Image: Phil Romans/Flickr
If ever you decide to cook turducken, first ask yourself why. Then go buy it from a professional. Seriously, do you know the type of effort it takes to stuff a chicken into a duck into a turkey? Do you butterfly the birds or not? How do you sew them all together? What kind of sauce do you make?
You get the picture? Premade turducken is where it's at.
There is probably a valid culinary reason to serve sauce as a foam in a restaurant. Unless you're trying to show off, those reasons disappear when you're at home and the creation of foam requires a $100 carbon dioxide apparatus. Leave the foams to the restaurants, where they belong.
At a restaurant, you probably feel it's somehow worth it to shell out $15 on a dessert that the pastry chef was too lazy to assemble into a cohesive bite. That's OK. It's haute cuisine or trendy or whatever. Try that stuff at home, and you can expect your children to start crying because their cookies are all weird.
So you think you can make Mexican rice like they do at your favorite Tex-Mex place? Think again. We've stood beside Mexican grandmothers who can't crack Tex-Mex's greatest Da Vinci Code/Enigma. There's nothing like restaurant-made rice. Nothing.
You may not believe it, but General Tso's chicken is hard. It seems like it should be fried chicken in a basically-soy-sauce, right? Forget it. Good General Tso's sauce has about 15 ingredients, some of which you can't pronounce. Just call for takeout. It's cheaper and better.
Image: Jeremy Keith/Flickr
Yes, you have every right to slowly cook a duck in its own fat for 24 or more hours, but why would you want to? Buy it premade, or get it at a restaurant, where you won't have to constantly monitor slowly cooking fowl.
Homemade noodles are fun to make and delicious. Plus, they're just labor-intensive enough to make you thankful for store-bought pasta. On the other hand, making your own tortellini, ravioli or other filled fancy pastas is a pure, repetitive pain in the rear and is best left to professionals who will not only make the pasta but cover it in delicious sauce.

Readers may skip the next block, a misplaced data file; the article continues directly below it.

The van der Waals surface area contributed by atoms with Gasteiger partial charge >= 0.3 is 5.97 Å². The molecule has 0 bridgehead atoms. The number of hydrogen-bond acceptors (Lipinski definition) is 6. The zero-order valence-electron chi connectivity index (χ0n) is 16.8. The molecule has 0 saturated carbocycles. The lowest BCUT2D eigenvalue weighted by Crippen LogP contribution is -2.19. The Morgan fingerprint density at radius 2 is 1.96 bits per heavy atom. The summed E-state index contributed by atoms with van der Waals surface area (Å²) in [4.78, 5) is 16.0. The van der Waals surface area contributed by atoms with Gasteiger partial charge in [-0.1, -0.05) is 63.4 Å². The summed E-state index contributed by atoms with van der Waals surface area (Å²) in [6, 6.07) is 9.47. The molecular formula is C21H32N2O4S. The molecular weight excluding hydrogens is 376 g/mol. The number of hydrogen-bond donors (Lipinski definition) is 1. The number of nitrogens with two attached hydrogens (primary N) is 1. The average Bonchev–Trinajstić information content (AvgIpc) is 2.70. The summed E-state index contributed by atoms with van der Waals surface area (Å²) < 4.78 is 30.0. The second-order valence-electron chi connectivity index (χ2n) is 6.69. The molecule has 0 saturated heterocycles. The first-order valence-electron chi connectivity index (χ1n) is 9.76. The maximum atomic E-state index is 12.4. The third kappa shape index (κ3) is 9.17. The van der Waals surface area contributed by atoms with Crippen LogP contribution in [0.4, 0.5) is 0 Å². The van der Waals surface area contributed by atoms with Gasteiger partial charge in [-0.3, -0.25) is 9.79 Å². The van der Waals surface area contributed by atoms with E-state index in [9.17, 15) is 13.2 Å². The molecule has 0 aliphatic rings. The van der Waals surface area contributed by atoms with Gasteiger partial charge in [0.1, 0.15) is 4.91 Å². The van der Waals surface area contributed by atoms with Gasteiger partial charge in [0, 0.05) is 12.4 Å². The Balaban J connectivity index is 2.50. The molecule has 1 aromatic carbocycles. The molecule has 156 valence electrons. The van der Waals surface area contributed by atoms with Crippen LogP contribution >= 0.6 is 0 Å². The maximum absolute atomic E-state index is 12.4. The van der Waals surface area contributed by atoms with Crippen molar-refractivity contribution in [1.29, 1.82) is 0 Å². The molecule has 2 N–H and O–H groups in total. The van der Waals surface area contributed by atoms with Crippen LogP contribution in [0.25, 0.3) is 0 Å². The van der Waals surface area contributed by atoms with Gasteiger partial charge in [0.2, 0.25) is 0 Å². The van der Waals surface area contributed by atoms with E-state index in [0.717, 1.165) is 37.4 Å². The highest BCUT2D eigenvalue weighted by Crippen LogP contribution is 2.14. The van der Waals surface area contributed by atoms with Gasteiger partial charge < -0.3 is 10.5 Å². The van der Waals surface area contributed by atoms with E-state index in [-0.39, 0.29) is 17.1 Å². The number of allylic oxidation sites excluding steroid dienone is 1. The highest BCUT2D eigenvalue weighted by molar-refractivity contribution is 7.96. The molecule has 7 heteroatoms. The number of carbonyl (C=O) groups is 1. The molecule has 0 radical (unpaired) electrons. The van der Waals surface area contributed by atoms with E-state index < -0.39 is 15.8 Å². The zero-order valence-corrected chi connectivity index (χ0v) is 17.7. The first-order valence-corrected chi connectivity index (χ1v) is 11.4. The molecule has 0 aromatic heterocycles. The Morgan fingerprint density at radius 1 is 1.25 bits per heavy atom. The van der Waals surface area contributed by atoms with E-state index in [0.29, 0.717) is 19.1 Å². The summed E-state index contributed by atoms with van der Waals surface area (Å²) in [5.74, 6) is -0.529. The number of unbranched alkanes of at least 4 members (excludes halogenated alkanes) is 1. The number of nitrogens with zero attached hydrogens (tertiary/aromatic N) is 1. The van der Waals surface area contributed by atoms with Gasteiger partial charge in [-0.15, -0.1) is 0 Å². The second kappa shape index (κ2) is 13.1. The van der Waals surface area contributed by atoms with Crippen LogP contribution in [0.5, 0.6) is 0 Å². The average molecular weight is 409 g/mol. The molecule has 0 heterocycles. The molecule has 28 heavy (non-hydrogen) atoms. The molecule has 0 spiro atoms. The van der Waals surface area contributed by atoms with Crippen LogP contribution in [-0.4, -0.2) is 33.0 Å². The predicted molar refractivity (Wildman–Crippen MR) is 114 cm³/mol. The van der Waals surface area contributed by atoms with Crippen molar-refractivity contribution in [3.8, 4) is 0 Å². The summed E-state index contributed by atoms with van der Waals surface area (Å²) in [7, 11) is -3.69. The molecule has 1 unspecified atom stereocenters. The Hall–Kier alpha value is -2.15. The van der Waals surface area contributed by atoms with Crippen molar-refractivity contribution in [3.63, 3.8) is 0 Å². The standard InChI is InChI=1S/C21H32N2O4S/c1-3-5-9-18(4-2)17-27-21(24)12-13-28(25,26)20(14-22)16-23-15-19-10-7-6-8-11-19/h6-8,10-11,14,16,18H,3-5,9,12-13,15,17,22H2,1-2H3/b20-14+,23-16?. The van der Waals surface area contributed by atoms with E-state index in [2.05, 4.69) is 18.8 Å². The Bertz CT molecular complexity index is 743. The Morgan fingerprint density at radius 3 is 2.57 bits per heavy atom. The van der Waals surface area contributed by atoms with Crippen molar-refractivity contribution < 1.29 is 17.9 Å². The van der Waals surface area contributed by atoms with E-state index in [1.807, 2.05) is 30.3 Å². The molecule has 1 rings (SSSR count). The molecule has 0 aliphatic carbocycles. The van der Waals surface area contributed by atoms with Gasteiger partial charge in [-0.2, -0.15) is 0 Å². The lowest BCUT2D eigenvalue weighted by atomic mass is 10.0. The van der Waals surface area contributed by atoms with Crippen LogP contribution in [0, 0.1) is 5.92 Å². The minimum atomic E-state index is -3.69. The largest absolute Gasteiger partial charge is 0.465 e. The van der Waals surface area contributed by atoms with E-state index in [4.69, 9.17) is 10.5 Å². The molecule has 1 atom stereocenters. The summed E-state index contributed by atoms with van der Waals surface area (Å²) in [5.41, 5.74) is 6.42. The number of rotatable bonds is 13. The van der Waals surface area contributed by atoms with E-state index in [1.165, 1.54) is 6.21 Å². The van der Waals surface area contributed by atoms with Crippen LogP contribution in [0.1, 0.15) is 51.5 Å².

Everyone thinks they have the killer home smoothie. The one you get at the juice bar is better. Face it: Most of us don't have the special smoothie blender or the strange bottle of liquid flavor stuff they pour in, all the while keeping a straight face and telling us said juice is all-natural and low-cal.
Rolling sushi at home is fun and, without much practice, within everyone's culinary reach. However, most people, when they go to a sushi bar, don't want just a single California roll or Philadelphia roll. No, they want one California roll, one shrimp tempura roll and one crazy-bonkers-named-after-the-city roll with 79 types of fish and 10 bricks of cream cheese. Making that roll is a losing proposition that no amount of sake can ease.
Yes, you can make burritos at home. However, they'll be twice as expensive, half as good and four times as time-consuming as calling for takeout.
Well, really vegan anything. Unless you know for sure what you are doing and that all your ingredients were made in a facility that did not also process dairy or meat, you're better off buying from a pro.
If you have a family history of making Indian food, you have one of the culinary world's greatest treasures. The rest of us find ourselves slightly bewildered and completely intimidated by most Indian recipes' 15 to 30 ingredients and multiple steps. Yes, there's a chance we'll get something that tastes like Indian food, but for the most part we're going to end up with an excuse for takeout.
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